The square is like the centre of a star, connecting all the main roads in Alet. It boasts a remarkable collection of timbered houses, arcades and covered walkways. The overhanging buildings rest on beams, whose ends are often sculpted. Following the rue Calvière, you can see an excellent example of civil architecture from the 13th century.
In Alet-les-Bains, water is everywhere Two cold-water springs, as well as hot-water springs, have shaped the town's history. From the 19th century until 1966, the spa would treat digestive illnesses using these famous thermal springs. The mineral water, one of the oldest sources in France, has been bottled since 1886. Although the water is not bottled today, many people freely enjoy its refreshing taste in the dedicated fountains close to the wash house. Next to this attractive wash house, where people frequently bathe their children, the public swimming pool is also supplied by mineral water. The building of this open-air swimming pool is typical of the 1950s.
A tour of the village
Alet-les-Bains is a medieval village. Protected from excessive traffic, it provides an intimate stroll. The tour of the village passes along the river Aude, where various large sycamore trees meet, as well as small gardens, wash house and ramparts. Two town gates break up the ramparts: Cadène Gate and Calvière Gate. An example of the fourteenth-century southern Gothic style can be seen in the Church of Saint-André, where recently-discovered frescos tell the story of the life of St. Benedict.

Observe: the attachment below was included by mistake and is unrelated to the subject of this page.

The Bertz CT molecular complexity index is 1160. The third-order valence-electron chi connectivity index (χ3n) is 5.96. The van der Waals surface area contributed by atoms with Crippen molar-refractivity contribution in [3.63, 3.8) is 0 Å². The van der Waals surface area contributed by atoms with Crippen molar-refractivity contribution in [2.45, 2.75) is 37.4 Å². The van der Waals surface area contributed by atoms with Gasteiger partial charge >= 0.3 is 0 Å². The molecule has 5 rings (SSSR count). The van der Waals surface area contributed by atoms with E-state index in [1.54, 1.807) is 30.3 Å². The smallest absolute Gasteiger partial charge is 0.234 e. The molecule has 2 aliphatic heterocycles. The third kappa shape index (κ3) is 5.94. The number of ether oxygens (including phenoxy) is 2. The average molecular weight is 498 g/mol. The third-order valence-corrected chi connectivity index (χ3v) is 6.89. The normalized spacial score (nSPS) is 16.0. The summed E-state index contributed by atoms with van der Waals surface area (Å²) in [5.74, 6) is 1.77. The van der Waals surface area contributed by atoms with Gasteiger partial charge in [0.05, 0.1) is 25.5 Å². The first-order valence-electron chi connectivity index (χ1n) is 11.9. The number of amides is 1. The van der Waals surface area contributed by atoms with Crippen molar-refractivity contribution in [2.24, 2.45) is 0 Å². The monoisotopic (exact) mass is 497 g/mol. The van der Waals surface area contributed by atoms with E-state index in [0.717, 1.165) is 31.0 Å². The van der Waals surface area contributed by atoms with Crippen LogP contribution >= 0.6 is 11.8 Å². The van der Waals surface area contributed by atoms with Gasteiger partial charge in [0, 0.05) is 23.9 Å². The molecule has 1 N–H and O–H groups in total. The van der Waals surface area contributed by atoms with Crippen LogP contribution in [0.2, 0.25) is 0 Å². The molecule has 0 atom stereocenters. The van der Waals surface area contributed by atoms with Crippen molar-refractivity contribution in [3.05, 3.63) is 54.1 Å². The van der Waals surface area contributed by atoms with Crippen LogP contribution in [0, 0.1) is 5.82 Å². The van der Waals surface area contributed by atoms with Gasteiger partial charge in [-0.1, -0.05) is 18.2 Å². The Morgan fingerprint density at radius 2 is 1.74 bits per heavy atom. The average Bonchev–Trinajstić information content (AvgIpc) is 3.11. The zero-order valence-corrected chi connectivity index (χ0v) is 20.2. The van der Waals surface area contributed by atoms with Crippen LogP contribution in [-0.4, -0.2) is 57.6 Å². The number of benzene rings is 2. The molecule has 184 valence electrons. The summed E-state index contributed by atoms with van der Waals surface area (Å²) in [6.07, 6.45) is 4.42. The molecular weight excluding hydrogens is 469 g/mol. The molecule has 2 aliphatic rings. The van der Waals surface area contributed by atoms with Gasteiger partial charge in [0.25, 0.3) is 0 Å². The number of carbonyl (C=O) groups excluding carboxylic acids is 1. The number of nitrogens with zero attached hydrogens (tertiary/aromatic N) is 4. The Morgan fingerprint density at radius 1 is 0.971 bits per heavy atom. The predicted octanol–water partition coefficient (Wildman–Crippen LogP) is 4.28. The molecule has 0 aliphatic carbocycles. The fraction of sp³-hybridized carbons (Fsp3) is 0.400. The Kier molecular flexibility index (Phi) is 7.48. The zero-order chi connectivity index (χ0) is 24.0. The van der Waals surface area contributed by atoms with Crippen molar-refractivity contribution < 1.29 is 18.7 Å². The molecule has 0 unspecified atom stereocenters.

Things to explore
As you walk
Just after the Gate of Cadène, a narrow path climbs up a gentle slope through Montpellier maples, young oaks and broom brushes, before arriving at a sloping ledge. Remains of the town ramparts dominate this site, which has magnificent views over the village and valley. You will discover secret gardens, a large medieval wall and the durable ruins of the abbey-cathedral. Sitting on the little wooden bench overlooking this pink and green landscape, you will feel the serenity of a moment suspended in time.